This is the fifth in the series about Clark and will appeal to young children who enjoy something a little different from the usual Christmas story.

Worm Loves Worm

Worm Loves Worm

Worm Loves Worm

 

 

 

 

 

 

 

 

 

Worm Loves Worm

J.J.  Austrian

Mike Curato

Balzer & Bray, 2016

32pp., hbk., RRP $A19.99

9780062386335

Worm loves Worm.  So they decide to get married.  It shouldn’t be a problem but suddenly all their minibeast friends chip in. “You’ll need someone to marry you. That’s how it’s always been done.”  You’ll need a best man, bridesmaids, rings, a band… and so on and so on, because “that’s how it’s always been done.”  Worm and Worm agree to each suggestion hoping that after they acquiesce they can get married but no… there is always something else.

So when they are told that they need to have a bride and groom, worms being hermaphrodites, they have no trouble with being either or both – but that isn’t how it’s always been done.  Will they ever just celebrate their love by getting married???

This is a charming book that, on the surface, is just a story about two worms wanting to get married because they love each other, and that, to a four-year-old is a natural thing to do.  It is just a celebration of love.  For those in different circumstances or a little bit older there is a sub-text of marriage equality and things can change – they don’t always have to be because they have always been.  It’s enough to love each other without all the other trappings; it’s about inclusion and equality and showing affection regardless of any traditional views and values that have been imposed on a natural state of mind. That’s what little ones understand and accept – intolerance is something they learn.

Choosing worms as the main characters is a masterstroke because there are no physical differences between worms – there is nothing to say which is female and therefore the bride or male and therefore the groom. So the central message of love being the key ingredient and the rest of the elements of a wedding just being seasoning remains the central theme.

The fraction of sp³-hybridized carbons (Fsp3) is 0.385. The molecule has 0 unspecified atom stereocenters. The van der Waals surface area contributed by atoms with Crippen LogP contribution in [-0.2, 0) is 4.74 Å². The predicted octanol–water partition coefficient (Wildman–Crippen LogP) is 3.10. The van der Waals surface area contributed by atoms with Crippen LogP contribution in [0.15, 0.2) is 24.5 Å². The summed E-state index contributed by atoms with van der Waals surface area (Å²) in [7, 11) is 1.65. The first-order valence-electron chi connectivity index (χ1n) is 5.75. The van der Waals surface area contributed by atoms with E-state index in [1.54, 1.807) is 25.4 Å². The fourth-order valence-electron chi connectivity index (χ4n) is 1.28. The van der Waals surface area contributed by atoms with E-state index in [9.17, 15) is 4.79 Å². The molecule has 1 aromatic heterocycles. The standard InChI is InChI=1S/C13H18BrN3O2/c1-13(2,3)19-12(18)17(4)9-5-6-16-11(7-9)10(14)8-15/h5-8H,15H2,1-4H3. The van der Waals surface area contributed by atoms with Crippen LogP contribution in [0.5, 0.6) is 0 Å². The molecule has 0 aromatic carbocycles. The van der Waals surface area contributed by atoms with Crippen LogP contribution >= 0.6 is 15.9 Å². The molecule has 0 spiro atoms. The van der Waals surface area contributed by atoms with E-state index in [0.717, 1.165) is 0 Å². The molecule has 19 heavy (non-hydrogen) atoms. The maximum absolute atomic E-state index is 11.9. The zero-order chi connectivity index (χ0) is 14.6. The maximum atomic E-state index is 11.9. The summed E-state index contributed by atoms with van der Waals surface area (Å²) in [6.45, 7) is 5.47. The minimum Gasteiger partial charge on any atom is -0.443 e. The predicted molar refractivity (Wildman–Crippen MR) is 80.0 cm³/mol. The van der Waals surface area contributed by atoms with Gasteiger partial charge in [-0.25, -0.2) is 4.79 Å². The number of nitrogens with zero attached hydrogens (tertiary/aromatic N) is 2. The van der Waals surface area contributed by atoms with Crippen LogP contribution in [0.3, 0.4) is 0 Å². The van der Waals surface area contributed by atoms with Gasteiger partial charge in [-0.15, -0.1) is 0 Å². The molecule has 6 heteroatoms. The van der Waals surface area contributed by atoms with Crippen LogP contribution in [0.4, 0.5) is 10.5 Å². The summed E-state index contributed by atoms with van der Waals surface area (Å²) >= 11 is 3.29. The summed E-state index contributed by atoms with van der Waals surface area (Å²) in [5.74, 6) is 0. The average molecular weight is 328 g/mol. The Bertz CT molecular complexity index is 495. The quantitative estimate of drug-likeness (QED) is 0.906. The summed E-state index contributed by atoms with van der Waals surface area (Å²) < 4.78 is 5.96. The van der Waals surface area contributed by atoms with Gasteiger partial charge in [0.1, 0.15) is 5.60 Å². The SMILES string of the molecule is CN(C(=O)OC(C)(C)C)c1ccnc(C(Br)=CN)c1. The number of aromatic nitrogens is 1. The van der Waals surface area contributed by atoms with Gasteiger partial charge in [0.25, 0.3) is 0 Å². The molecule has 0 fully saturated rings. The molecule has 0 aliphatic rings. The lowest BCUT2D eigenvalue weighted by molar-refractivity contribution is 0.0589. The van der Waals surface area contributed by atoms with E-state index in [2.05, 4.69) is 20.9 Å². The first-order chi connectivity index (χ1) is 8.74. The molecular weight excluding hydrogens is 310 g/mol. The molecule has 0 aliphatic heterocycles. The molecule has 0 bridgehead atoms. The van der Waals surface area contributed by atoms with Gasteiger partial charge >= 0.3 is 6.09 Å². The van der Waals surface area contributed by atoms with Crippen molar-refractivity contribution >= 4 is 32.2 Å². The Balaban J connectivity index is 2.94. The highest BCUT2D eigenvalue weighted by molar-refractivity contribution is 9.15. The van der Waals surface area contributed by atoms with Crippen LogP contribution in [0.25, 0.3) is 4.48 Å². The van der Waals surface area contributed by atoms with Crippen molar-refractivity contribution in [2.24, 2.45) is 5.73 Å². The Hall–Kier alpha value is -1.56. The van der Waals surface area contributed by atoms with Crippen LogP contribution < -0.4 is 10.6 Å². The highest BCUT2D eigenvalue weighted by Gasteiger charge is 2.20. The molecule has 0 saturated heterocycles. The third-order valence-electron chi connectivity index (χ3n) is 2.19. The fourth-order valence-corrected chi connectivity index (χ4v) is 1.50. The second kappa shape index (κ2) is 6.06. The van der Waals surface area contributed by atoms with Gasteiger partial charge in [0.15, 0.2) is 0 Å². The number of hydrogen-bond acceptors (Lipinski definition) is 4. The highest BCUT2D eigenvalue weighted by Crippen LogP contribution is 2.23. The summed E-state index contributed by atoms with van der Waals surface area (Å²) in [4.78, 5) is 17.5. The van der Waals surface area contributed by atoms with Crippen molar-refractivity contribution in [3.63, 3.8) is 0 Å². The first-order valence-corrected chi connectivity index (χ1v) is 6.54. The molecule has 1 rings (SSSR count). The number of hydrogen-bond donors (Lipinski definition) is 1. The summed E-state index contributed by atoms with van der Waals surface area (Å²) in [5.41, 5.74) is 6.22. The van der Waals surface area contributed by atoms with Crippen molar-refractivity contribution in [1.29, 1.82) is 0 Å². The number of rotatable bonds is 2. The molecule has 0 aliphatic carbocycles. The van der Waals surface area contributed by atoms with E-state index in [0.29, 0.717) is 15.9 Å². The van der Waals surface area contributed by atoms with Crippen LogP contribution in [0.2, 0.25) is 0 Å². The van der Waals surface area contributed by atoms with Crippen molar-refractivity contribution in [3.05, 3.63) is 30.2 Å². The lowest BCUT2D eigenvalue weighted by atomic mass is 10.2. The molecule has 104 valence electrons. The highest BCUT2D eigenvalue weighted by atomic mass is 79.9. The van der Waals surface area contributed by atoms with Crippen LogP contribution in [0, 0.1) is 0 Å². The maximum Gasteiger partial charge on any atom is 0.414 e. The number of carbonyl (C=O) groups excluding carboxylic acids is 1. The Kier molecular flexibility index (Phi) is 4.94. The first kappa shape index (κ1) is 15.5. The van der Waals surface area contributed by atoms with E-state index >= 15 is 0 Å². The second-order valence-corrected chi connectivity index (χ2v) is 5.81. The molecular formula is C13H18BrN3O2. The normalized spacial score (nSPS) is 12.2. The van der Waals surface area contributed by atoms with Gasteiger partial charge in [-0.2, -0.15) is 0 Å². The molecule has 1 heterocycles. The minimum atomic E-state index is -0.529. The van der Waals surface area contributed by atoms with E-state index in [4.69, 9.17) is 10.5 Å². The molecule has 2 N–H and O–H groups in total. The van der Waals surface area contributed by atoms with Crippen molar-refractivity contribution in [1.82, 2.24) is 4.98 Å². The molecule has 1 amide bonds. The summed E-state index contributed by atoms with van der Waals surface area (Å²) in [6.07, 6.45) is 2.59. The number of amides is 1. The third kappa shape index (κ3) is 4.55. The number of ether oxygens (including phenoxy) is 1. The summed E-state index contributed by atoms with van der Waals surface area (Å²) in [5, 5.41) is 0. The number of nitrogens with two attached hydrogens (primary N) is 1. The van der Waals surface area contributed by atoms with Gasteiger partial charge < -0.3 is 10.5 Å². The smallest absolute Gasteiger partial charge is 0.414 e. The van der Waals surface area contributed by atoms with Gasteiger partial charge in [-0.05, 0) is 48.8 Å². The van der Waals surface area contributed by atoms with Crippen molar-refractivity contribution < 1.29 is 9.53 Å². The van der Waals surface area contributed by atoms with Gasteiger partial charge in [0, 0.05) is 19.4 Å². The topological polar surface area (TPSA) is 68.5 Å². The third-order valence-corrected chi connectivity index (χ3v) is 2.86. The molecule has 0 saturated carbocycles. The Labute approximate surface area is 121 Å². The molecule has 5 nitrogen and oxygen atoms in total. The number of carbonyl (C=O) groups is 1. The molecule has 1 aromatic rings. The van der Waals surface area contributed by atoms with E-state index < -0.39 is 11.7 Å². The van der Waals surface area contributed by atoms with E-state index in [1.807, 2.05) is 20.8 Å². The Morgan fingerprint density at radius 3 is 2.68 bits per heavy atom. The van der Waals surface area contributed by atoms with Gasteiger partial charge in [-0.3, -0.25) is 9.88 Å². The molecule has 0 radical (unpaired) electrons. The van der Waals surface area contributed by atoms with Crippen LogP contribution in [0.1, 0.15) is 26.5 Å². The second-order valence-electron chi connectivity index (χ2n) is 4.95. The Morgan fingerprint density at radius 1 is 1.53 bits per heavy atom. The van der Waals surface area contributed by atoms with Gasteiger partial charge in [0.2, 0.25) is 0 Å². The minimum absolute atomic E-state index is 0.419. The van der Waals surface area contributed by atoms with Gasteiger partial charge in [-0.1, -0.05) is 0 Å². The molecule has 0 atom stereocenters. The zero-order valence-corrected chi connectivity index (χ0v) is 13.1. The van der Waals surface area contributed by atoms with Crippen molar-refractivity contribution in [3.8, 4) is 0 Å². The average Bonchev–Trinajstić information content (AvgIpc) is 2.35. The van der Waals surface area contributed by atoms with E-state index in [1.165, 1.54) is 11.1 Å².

Perhaps some of our politicians  and those who influence them should read this and get to the core of what really matters.

A great addition to a school library collection that allows children to see their own family structure in a story, to show others that there are all sorts of family structures,  and to explain marriage equality to those unfamiliar with the concept.

A peek inside...

A peek inside…

 

 

Fright Club

Fright Club

Fright Club

 

 

 

 

 

 

 

Fright Club

Ethan Long

Bloomsbury, 2015

30pp., board book, RRP $A9.99

9781681190433

It is the night before Hallowe’en and time for one final meeting of the Fright Club to make sure that all is in readiness for Operation Kiddie Scare.  Vladimir is determined that his monsters will be perfect with their ghoulish faces, scary moves and chilling sounds.  But he only allows the scariest monsters to join – Only the scariest of monsters can join Fright Club-Vladimir the Vampire, Fran K. Stein, Sandy Witch, and Virginia Wolf have all made the cut – so when an ‘adorable bunny’ knocks and requests membership, it is turned away.    The same things happens when the bunny returns with Frances Foxx, Public Attorney, claiming discrimination.     But Bunny and Foxx have a plan…